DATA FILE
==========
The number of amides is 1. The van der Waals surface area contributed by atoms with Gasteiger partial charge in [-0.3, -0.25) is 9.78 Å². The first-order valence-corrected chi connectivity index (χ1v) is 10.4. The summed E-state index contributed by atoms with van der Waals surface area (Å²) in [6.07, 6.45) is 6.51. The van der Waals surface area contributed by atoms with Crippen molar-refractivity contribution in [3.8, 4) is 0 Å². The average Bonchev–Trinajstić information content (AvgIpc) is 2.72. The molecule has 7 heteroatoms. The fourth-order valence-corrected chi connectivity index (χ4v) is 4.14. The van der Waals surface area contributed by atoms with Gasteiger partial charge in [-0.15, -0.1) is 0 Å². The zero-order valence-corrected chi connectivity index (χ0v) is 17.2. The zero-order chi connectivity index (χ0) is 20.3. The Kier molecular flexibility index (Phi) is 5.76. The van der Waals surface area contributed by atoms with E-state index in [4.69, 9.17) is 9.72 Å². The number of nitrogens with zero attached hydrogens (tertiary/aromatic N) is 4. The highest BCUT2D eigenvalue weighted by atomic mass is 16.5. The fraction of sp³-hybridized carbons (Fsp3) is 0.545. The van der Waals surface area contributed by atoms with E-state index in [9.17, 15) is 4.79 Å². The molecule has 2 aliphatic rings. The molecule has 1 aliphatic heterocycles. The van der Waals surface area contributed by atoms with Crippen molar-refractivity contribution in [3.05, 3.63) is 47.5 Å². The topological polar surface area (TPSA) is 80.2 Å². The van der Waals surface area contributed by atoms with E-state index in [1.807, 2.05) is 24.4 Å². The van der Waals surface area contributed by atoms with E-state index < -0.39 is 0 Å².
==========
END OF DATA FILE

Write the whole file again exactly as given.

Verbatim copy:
The number of amides is 1. The van der Waals surface area contributed by atoms with Gasteiger partial charge in [-0.3, -0.25) is 9.78 Å². The first-order valence-corrected chi connectivity index (χ1v) is 10.4. The summed E-state index contributed by atoms with van der Waals surface area (Å²) in [6.07, 6.45) is 6.51. The van der Waals surface area contributed by atoms with Crippen molar-refractivity contribution in [3.8, 4) is 0 Å². The average Bonchev–Trinajstić information content (AvgIpc) is 2.72. The molecule has 7 heteroatoms. The fourth-order valence-corrected chi connectivity index (χ4v) is 4.14. The van der Waals surface area contributed by atoms with Gasteiger partial charge in [-0.15, -0.1) is 0 Å². The zero-order valence-corrected chi connectivity index (χ0v) is 17.2. The zero-order chi connectivity index (χ0) is 20.3. The Kier molecular flexibility index (Phi) is 5.76. The van der Waals surface area contributed by atoms with E-state index in [4.69, 9.17) is 9.72 Å². The number of nitrogens with zero attached hydrogens (tertiary/aromatic N) is 4. The highest BCUT2D eigenvalue weighted by atomic mass is 16.5. The fraction of sp³-hybridized carbons (Fsp3) is 0.545. The van der Waals surface area contributed by atoms with E-state index in [9.17, 15) is 4.79 Å². The molecule has 2 aliphatic rings. The molecule has 1 aliphatic heterocycles. The van der Waals surface area contributed by atoms with Crippen molar-refractivity contribution in [3.05, 3.63) is 47.5 Å². The topological polar surface area (TPSA) is 80.2 Å². The van der Waals surface area contributed by atoms with E-state index in [1.807, 2.05) is 24.4 Å². The van der Waals surface area contributed by atoms with E-state index < -0.39 is 0 Å².